Recent Progress 2015
The RNA Biology Group is interested in how cells regulate gene expression, and how these processes are disrupted in tumours. We have a particular focus on noncoding RNAs (ncRNAs). These are transcripts that are expressed, but never translated into proteins. Recent work investigating individual loci has shown that ncRNAs can be functional in their own right, raising the prospect that they provide an additional layer of cellular machinery that acts alongside protein-based mechanisms, and suggesting that they may act as significant players in the processes that regulate tumours.
The RNA Biology group is highly interdisciplinary, and comprises a mix of computer scientists, computational- and bench- biologists. We make extensive use of deep sequencing and mass spectrometry to explore changes in gene expression in both clinical and in vitro derived datasets, using computational approaches to identify candidate regulatory interactions involving important cancer-associated genes. We then pursue individual loci identified from these analyses at the bench using conventional molecular biology. We make heavy use of high performance computing in order to analyse the high volumes of genomics data generated from our deep sequencing and mass spectrometry platforms and write novel software tools to support data analysis, much of which we contribute to R/Bioconductor.
A global non-coding RNA system modulates fission yeast protein levels in response to stress
Fission yeast is a model eukaryote in which many regulatory pathways are conserved with human cells. These include the RNAi machinery, MAPK signalling pathways, and chromatin modifiers. This conservation with human cells makes it an excellent system in which to explore the basic biology of regulatory noncoding RNAs. In previous studies we demonstrated that adjacent gene-pairs that overlap at their 3´ end can co-regulate through the generation of sense-antisense pairs, and that this is used to control the expression of the MAPK Spk1, a key kinase on the pheromone signalling cascade. This process was dependent on components of the RNAi machinery. These initial observations also raised the question as to whether these mechanisms might be employed more generally across the genome.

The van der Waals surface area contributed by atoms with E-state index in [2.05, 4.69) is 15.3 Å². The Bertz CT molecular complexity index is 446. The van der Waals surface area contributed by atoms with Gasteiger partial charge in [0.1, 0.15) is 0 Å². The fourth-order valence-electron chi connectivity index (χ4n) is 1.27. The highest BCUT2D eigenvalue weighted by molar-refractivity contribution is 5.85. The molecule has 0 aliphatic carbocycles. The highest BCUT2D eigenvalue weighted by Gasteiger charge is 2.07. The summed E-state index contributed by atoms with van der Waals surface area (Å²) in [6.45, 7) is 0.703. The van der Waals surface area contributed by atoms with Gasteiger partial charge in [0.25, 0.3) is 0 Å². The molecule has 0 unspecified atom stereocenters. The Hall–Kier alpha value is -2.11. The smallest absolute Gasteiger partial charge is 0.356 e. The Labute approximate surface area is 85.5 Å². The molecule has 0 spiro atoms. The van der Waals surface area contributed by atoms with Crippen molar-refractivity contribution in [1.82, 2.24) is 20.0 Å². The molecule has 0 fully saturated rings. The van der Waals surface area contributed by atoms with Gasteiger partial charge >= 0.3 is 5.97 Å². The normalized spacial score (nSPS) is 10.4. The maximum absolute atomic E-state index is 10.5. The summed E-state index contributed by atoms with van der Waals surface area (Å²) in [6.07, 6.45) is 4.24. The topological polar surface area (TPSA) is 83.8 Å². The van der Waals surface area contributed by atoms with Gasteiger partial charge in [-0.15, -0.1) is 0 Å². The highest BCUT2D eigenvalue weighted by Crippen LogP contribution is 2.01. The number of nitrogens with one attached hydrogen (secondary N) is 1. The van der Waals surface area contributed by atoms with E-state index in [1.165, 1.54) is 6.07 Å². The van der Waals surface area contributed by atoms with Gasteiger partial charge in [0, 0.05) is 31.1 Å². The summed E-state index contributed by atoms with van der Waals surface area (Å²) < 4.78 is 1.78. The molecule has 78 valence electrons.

Since we had observed substantial expression of ncRNAs and antisense transcripts that were under the control of the ATF/CREB family transcription factor Atf21, we speculated that they might act to regulate protein expression in a stress-dependent manner. In a collaboration with the Cell Regulation group, we therefore combined tandem mass spectrometry with RNA sequencing to examine transcript and protein expression through a timecourse of osmotic stress. We found substantial changes in sense/antisense pairs and multiple loci where the 3´ transcriptional extent of the gene was altered in a stress dependent way. By integrating these RNA sequencing data with label free quantitative proteomics data, we were able to identify a global system in which changes to ncRNAs and 3´ overlaps between adjacent genes were associated with modulations in the corresponding protein levels, and to identify ncRNAs with expression patterns strongly correlated to those of functionally related sets of protein coding genes (Figure 1; Leong et al., Nature Communications 2014). These data are interesting because they indicate that noncoding RNAs are an important component of the stress response.